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Romans 9:1

    Romans 9:1 Translations

    King James Version (KJV)

    I say the truth in Christ, I lie not, my conscience also bearing me witness in the Holy Ghost,

    American King James Version (AKJV)

    I say the truth in Christ, I lie not, my conscience also bearing me witness in the Holy Ghost,

    American Standard Version (ASV)

    I say the truth in Christ, I lie not, my conscience bearing witness with me in the Holy Spirit,

    Basic English Translation (BBE)

    I say what is true in Christ, and not what is false, my mind giving witness with me in the Holy Spirit,

    Webster's Revision

    I say the truth in Christ, I lie not, my conscience bearing witness with me in the Holy Spirit,

    World English Bible

    I tell the truth in Christ. I am not lying, my conscience testifying with me in the Holy Spirit,

    English Revised Version (ERV)

    I say the truth in Christ, I lie not, my conscience bearing witness with me in the Holy Ghost,

    Clarke's Commentary on Romans 9:1

    I say the truth in Christ, I lie not - This is one of the most solemn oaths any man can possibly take. He appeals to Christ as the searcher of hearts that he tells the truth; asserts that his conscience was free from all guile in this matter, and that the Holy Ghost bore him testimony that what he said was true. Hence we find that the testimony of a man's own conscience, and the testimony of the Holy Ghost, are two distinct things, and that the apostle had both at the same time.

    As the apostle had still remaining a very awful part of his commission to execute, namely, to declare to the Jews not only that God had chosen the Gentiles, but had rejected them because they had rejected Christ and his Gospel, it was necessary that he should assure them that however he had been persecuted by them because he had embraced the Gospel, yet it was so far from being a gratification to him that they had now fallen under the displeasure of God, that it was a subject of continual distress to his mind, and that it produced in him great heaviness and continual sorrow.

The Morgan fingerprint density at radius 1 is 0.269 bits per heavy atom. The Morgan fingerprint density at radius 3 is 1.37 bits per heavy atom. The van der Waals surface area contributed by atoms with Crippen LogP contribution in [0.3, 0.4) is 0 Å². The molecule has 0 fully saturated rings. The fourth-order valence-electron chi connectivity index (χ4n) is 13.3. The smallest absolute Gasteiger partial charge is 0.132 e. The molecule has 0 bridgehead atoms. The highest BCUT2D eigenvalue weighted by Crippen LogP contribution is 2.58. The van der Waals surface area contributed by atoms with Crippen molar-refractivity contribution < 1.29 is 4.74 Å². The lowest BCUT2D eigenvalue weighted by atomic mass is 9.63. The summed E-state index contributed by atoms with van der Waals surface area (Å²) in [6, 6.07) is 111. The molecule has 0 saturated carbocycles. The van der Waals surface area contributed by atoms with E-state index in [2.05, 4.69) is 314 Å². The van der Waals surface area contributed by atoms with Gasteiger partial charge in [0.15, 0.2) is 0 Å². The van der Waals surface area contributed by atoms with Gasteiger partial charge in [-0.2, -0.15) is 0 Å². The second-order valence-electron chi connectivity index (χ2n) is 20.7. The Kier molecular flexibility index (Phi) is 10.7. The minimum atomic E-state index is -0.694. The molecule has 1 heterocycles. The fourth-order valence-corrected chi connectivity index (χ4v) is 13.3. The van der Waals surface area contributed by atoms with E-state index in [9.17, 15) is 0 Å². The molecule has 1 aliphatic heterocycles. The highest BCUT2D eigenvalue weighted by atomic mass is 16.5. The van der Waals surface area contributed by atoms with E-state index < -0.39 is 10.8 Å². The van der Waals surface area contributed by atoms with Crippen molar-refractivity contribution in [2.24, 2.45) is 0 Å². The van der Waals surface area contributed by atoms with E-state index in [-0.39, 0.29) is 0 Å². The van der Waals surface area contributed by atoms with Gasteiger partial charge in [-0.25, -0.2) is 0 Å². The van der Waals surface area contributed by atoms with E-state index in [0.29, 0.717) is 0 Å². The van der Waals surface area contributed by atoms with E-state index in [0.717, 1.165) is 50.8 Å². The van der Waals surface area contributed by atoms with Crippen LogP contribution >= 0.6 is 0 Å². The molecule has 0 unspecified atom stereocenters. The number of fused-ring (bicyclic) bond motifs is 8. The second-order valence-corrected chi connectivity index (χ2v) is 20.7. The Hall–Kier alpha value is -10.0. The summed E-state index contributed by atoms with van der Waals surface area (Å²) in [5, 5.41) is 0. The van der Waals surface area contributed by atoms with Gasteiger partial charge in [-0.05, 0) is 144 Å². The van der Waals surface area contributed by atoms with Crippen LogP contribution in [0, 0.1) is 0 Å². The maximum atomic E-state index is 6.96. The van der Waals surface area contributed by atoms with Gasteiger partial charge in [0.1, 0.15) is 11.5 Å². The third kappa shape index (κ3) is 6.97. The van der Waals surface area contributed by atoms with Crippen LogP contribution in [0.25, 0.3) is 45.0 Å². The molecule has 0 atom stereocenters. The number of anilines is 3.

Barnes' Notes on Romans 9:1

    I say the truth - In what I am about to affirm respecting my attachment to the nation and people.

    In Christ - Most interpreters regard this as a form of an oath, as equivalent to calling Christ to witness. It is certainly to be regarded, in its obvious sense, as an appeal to Christ as the searcher of the heart, and as the judge of falsehood. Thus, the word translated "in" ἐν en is used in the form of an oath in Matthew 5:34-36; Revelation 10:6, Greek. We are to remember that the apostle was addressing those who had been Jews; and the expression has all the force of an oath "by the Messiah." This shows that it is right on great and solemn occasions, and in a solemn manner, and thus only, to appeal to Christ for the sincerity of our motives, and for the truth of what we say. And it shows further, that it is right to regard the Lord Jesus Christ as present with us, as searching the heart, as capable of detecting insincerity, hypocrisy, and perjury, and as therefore divine.

    My conscience - Conscience is that act or judgment of the mind by which we decide on the lawfulness or unlawfulness of our actions, and by which we instantly approve or condemn them. It exists in every man, and is a strong witness to our integrity or to our guilt.

    Bearing me witness - Testifying to the truth of what Isay.

    In the Holy Ghost - He does not say that he speaks the truth by or in the Holy Spirit, as he had said of Christ; but that the conscience pronounced its concurring testimony by the Holy Spirit; that is, conscience as enlightened and influenced by the Holy Spirit. It was not simply natural conscience, but it was conscience under the full influence of the Enlightener of the mind and Sanctifier of the heart. The reasons of this solemn asseveration are probably the following:

    (1) His conduct and his doctrines had led some to believe that he was an apostate, and had lost his love for his countrymen. He had forsaken their institutions, and devoted himself to the salvation of the Gentiles. He here shows them that it was from no lack of love to them.

    (2) the doctrines which he was about to state and defend were of a similar character; he was about to maintain that no small part of his own countrymen, notwithstanding their privileges, would be rejected and lost. In this solemn manner, therefore, he assures them that this doctrine had not been embraced because he did not love them, but because it was solemn, though most painful truth. He proceeds to enumerate their privileges as a people, and to show to them the strength and tenderness of his love.

    Wesley's Notes on Romans 9:1

    9:1 In Christ - This seems to imply an appeal to him. In the Holy Ghost - Through his grace.